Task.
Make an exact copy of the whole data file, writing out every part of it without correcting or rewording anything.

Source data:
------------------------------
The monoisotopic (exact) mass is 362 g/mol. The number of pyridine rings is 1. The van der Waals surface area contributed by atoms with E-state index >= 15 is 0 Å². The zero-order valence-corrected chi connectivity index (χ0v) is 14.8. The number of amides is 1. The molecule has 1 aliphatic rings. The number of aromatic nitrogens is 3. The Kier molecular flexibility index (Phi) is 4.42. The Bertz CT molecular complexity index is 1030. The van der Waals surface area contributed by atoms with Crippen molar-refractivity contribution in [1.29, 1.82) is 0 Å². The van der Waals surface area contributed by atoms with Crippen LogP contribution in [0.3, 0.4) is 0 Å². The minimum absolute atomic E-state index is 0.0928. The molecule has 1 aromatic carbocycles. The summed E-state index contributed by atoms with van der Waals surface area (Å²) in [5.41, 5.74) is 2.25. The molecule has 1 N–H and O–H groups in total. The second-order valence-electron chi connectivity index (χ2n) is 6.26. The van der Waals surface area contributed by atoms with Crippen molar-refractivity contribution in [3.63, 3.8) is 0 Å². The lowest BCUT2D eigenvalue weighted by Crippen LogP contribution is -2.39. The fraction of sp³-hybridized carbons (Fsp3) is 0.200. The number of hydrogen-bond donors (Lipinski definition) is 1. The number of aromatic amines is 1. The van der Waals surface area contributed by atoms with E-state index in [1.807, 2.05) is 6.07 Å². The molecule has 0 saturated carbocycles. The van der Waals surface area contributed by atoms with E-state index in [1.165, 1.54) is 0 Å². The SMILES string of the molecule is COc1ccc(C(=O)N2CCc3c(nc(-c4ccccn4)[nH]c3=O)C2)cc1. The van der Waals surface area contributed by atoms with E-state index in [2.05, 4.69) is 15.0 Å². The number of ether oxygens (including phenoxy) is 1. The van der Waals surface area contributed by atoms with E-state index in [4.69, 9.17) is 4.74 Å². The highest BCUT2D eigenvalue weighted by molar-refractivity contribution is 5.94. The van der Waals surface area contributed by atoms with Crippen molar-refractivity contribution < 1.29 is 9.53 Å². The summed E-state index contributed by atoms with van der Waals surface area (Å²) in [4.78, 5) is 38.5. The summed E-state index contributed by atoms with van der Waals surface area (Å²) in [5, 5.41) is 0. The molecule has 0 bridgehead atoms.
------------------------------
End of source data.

The monoisotopic (exact) mass is 362 g/mol. The number of pyridine rings is 1. The van der Waals surface area contributed by atoms with E-state index >= 15 is 0 Å². The zero-order valence-corrected chi connectivity index (χ0v) is 14.8. The number of amides is 1. The molecule has 1 aliphatic rings. The number of aromatic nitrogens is 3. The Kier molecular flexibility index (Phi) is 4.42. The Bertz CT molecular complexity index is 1030. The van der Waals surface area contributed by atoms with Crippen molar-refractivity contribution in [1.29, 1.82) is 0 Å². The van der Waals surface area contributed by atoms with Crippen LogP contribution in [0.3, 0.4) is 0 Å². The minimum absolute atomic E-state index is 0.0928. The molecule has 1 aromatic carbocycles. The summed E-state index contributed by atoms with van der Waals surface area (Å²) in [5.41, 5.74) is 2.25. The molecule has 1 N–H and O–H groups in total. The second-order valence-electron chi connectivity index (χ2n) is 6.26. The van der Waals surface area contributed by atoms with Crippen molar-refractivity contribution in [3.63, 3.8) is 0 Å². The lowest BCUT2D eigenvalue weighted by Crippen LogP contribution is -2.39. The fraction of sp³-hybridized carbons (Fsp3) is 0.200. The number of hydrogen-bond donors (Lipinski definition) is 1. The number of aromatic amines is 1. The van der Waals surface area contributed by atoms with E-state index in [1.807, 2.05) is 6.07 Å². The molecule has 0 saturated carbocycles. The van der Waals surface area contributed by atoms with E-state index in [1.165, 1.54) is 0 Å². The SMILES string of the molecule is COc1ccc(C(=O)N2CCc3c(nc(-c4ccccn4)[nH]c3=O)C2)cc1. The van der Waals surface area contributed by atoms with E-state index in [2.05, 4.69) is 15.0 Å². The number of ether oxygens (including phenoxy) is 1. The van der Waals surface area contributed by atoms with E-state index in [4.69, 9.17) is 4.74 Å². The highest BCUT2D eigenvalue weighted by molar-refractivity contribution is 5.94. The van der Waals surface area contributed by atoms with Crippen molar-refractivity contribution < 1.29 is 9.53 Å². The summed E-state index contributed by atoms with van der Waals surface area (Å²) in [4.78, 5) is 38.5. The summed E-state index contributed by atoms with van der Waals surface area (Å²) in [5, 5.41) is 0. The molecule has 0 bridgehead atoms.